The words “palliative care” bring to mind a picture of a patient suffering from incurable cancer, perhaps one that has spread to the bone or brain. Unfortunately, according to an editorial written in 2010 by Dr. Marc Kaprow for the journal American Family Physician, clinicians may be less likely to view patients with non-cancer diagnoses (i.e., end-stage heart disease) as potentially eligible for palliative or hospice care. In a 2013 editorial in the same journal, Drs. Rebecca McAteer and Caroline Wellbery encouraged readers to take a broader view of this underutilized service:
“Palliative care improves the quality of life for patients with a life-threatening illness and for their families. It aims to relieve suffering by identifying, assessing, and treating pain and other physical, psychosocial, and spiritual problems. Palliative care can be provided whether an illness is potentially curable, chronic, or life-threatening; is appropriate for patients with noncancer diagnoses; and can be administered in conjunction with curative-aimed therapies at any stage of the illness.”
The case for palliative care in heart failure
Heart failure provides a good example of a condition that benefits from palliative care, especially in its advanced stages. Although increasing resources have been devoted to preventing heart failure readmissions, palliative care interventions remain poorly integrated despite the downward disease trajectory that nearly all patients experience.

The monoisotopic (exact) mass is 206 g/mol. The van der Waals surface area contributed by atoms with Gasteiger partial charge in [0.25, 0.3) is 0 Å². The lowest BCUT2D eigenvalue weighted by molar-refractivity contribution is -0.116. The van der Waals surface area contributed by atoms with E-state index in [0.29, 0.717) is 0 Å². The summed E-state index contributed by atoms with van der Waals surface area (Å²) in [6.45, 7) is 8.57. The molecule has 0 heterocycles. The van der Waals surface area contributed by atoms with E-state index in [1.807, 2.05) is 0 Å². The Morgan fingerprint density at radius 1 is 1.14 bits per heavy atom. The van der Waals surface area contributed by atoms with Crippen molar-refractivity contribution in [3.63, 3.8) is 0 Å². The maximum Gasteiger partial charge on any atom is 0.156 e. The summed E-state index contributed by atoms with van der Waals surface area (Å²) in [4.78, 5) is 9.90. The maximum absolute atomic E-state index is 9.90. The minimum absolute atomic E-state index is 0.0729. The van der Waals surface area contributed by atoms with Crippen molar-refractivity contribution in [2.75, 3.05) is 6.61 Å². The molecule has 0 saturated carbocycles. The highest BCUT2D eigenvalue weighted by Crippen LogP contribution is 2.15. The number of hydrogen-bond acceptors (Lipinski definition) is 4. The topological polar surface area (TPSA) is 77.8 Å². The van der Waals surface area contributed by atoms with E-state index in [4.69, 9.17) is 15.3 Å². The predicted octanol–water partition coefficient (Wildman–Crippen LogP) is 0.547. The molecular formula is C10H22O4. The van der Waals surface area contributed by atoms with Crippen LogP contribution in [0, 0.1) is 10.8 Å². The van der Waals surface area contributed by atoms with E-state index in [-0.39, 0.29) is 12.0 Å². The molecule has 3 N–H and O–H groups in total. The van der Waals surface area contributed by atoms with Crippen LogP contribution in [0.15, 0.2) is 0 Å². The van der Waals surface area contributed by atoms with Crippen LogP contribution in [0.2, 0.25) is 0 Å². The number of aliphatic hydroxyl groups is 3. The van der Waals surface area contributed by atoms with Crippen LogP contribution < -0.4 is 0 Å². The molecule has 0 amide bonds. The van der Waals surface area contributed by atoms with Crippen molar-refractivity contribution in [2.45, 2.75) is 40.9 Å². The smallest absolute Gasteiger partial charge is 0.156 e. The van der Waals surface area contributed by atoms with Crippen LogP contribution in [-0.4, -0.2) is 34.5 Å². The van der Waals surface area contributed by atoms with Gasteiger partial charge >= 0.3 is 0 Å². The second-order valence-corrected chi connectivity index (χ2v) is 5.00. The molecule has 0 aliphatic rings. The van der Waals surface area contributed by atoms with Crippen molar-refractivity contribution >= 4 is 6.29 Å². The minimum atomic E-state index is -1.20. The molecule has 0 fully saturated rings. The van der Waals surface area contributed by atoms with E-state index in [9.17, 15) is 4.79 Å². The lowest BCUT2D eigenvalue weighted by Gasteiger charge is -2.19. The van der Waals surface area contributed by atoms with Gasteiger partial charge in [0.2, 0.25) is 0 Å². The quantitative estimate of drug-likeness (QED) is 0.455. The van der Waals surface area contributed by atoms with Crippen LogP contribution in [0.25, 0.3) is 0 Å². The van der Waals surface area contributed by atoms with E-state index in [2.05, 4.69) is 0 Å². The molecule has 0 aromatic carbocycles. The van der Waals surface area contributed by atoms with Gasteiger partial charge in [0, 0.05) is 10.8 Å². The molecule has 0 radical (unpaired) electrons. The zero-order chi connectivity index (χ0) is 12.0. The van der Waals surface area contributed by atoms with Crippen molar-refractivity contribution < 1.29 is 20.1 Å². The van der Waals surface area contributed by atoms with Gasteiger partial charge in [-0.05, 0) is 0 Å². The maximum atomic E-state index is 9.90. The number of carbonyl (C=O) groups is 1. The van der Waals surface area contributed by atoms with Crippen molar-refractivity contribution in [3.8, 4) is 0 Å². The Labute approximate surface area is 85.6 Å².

A 2009 review in Circulation concluded that palliative care improved patient and family satisfaction; facilitated communication between patients and health professionals; increased access to community support services; and was associated with a greater likelihood of patients dying at home. It also produced significant cost savings from fewer invasive end-of-life interventions and hospitalizations.
A more recent review in BMJ summarized the past 5 years of medical literature on palliative care in heart failure. Common symptoms that palliative care can address effectively include pain, breathlessness, fatigue, and depression. Older adults with heart failure have 4-5 comorbidities on average and are more likely to experience frailty than the general population.
As rising numbers of these patients receive implanted cardioverter defibrillators and left ventricular assist devices, device deactivation is rarely discussed even when patients become critically ill. The American Heart Association encourages scheduling an “annual heart failure review” to provide time for shared decision-making around these topics and to assure that treatment intensity and future plans are aligned with patients’ goals and preferences.
This post originally appeared on the AFP Community Blog. It is republished here with permission from the author.